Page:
Williams Cancer Institute

Akkermansia and Cancer Immunotherapy

Akkermansia, a genus of bacteria that is part of the human gut microbiome, has been shown to have potential health benefits and may play a role in the prevention and treatment of certain types of cancer.

Studies have suggested that higher levels of Akkermansia are associated with a reduced risk of colorectal cancer, and that Akkermansia may enhance the efficacy of cancer immunotherapy. For example, a study published in the journal Nature Communications in 2018 showed that treatment with a combination of a checkpoint inhibitor and a probiotic containing Akkermansia muciniphila enhanced the anti-tumor immune response in mouse models of melanoma and colorectal cancer.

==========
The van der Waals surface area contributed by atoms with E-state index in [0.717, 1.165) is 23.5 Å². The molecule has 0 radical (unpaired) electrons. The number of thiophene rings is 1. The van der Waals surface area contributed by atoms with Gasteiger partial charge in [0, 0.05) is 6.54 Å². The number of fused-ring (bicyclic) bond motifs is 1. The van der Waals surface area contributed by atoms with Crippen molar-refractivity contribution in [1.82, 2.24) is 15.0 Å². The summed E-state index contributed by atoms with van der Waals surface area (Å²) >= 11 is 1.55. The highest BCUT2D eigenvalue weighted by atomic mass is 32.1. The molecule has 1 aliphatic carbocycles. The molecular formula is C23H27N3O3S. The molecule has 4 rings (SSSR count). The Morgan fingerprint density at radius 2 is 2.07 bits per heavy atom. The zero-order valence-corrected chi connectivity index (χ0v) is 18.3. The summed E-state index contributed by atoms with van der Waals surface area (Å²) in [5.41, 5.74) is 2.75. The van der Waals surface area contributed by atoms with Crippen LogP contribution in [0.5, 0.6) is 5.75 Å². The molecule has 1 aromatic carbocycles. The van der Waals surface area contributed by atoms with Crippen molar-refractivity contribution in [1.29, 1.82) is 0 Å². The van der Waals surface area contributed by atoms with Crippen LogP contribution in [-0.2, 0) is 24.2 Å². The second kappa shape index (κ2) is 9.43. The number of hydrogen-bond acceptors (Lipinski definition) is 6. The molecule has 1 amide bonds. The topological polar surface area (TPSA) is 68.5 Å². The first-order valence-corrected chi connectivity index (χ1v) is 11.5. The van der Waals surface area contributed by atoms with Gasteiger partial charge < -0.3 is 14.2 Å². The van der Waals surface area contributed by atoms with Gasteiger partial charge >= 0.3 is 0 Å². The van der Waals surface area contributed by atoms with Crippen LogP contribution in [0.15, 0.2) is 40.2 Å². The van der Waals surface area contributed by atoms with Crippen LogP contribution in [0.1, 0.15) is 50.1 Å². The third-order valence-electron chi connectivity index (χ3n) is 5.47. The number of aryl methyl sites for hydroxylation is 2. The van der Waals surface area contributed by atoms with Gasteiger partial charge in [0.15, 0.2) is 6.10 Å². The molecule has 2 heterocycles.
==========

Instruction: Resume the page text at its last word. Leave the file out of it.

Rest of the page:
The mechanisms by which Akkermansia may impact cancer risk or treatment response are not fully understood, but it is thought to modulate the immune system, reduce inflammation, and improve gut barrier function. In addition, Akkermansia has been shown to enhance the production of short-chain fatty acids (SCFAs), which are known to have anti-cancer effects.

While the research into Akkermansia and cancer is still in its early stages, these findings suggest that Akkermansia may have potential as a therapeutic target for cancer prevention and treatment. However, more research is needed to fully understand the role of Akkermansia in cancer and to identify the most effective ways to manipulate the gut microbiome to enhance cancer treatment.

Until two years ago, there were no Akkermansia supplements; thankfully, there are now.
Reference: Jian Chen, Q. C. (January de 2019). Clostridium butyricum and cancer immunotherapy. Immunotherapy, 11(2), 47-59. doi:10.2217/imt-2018-0091

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